- Retail investors buy most financial shares since at least 2006
- Biggest banks' dividend yields above 6%, payouts set to grow
Australians’ love affair with bank stocks is only getting more torrid.
As financial shares tumbled last month by the most in more than two years, net buying by individual investors rose to the highest level on record, according to Commonwealth Bank of Australia’s securities unit, the nation’s largest brokerage.
The buying spree defies a multitude of reasons to be bearish, from higher capital requirements and new rules crimping mortgage lending, to a post mining-investment boom economy struggling to kick into gear. Yet bullish moms and pops continue to be drawn by growing dividend yields, already among the highest in the world, and the cheapest valuations in almost three years.
“There’s an intense chase for yield with low rates here to stay and this will continue,” Savanth Sebastian, a Sydney-based analyst at Commonwealth Bank, said by phone. “Banks fit the bill quite well in this low interest rate environment, especially with these dividend yields.”
Australia’s four biggest lenders -- Commonwealth Bank, Westpac Banking Corp., National Australia Bank Ltd. and Australia and New Zealand Banking Group Ltd.-- trade with an average dividend yield of 6.2 percent, the highest level since 2012, according to data compiled by Bloomberg. That’s the highest national average for banks with a market value of at least $10 billion.
Members of the S&P/ASX 200 Banks Index will boost payouts by an average 3 percent over the next three years, according to forecasts compiled by Bloomberg. Australia’s benchmark S&P/ASX 200 Index has a dividend yield of 5.2 percent, more than double the 2.7 percent on the MSCI All-Country World Index.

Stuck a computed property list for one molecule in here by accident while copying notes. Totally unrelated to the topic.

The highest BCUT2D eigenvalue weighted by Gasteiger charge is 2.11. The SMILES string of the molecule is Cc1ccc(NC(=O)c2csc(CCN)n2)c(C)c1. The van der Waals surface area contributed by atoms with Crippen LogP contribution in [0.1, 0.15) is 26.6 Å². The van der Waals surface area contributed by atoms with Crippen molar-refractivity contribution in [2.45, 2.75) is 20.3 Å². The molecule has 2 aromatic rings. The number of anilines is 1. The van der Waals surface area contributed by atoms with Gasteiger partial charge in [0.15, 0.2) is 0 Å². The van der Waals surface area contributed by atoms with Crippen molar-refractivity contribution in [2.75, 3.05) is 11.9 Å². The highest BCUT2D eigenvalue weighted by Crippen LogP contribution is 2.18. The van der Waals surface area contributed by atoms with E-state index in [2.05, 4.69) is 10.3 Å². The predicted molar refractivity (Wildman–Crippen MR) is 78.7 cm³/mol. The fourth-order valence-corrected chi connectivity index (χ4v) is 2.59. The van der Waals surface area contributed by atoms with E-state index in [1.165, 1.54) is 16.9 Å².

Net buying of financial shares by individual investors in August was the highest since CommSec began compiling the data in January 2006, beating the previous peak in May 2013. The brokerage, which accounted for 19 percent of market share over the past five years, declined to provide the value of the buying, saying the information was proprietary.
The S&P/ASX 200 Banks Index slumped 13 percent last month, the most since May 2013. Valuations touched the lowest since December 2012. Commonwealth Bank fell 0.8 percent in Sydney Monday, after its shares resumed trading following a capital raising. The other three lenders were at up least 0.9 percent, led by Westpac, which climbed 1.6 percent.
Special rates for fixed bank deposits stood at a 2.55 percent Aug. 31, RBA data show. Rental yields for houses averaged 3.4 percent across the country and the measure for apartments stood at 4.3 percent, according to data from CoreLogic Inc. Goldman Sachs Group Inc. expects the Reserve Bank of Australia to cut its benchmark cash rate by 25 basis points to 1.75 percent in November, and has downgraded its 2016 economic growth forecast to 2 percent from 2.25 percent.
“Retail investors like the dividend story,” Nader Naeimi, the Sydney-based head of dynamic asset allocation at AMP Capital Investors Ltd., which oversees about $118 billion, said by phone. “Banks are high yield and that matters for income seekers amid low returns elsewhere. While institutional fund managers can buy overseas bank shares, the domestic market focused retail investors see the current sell down as an opportunity.”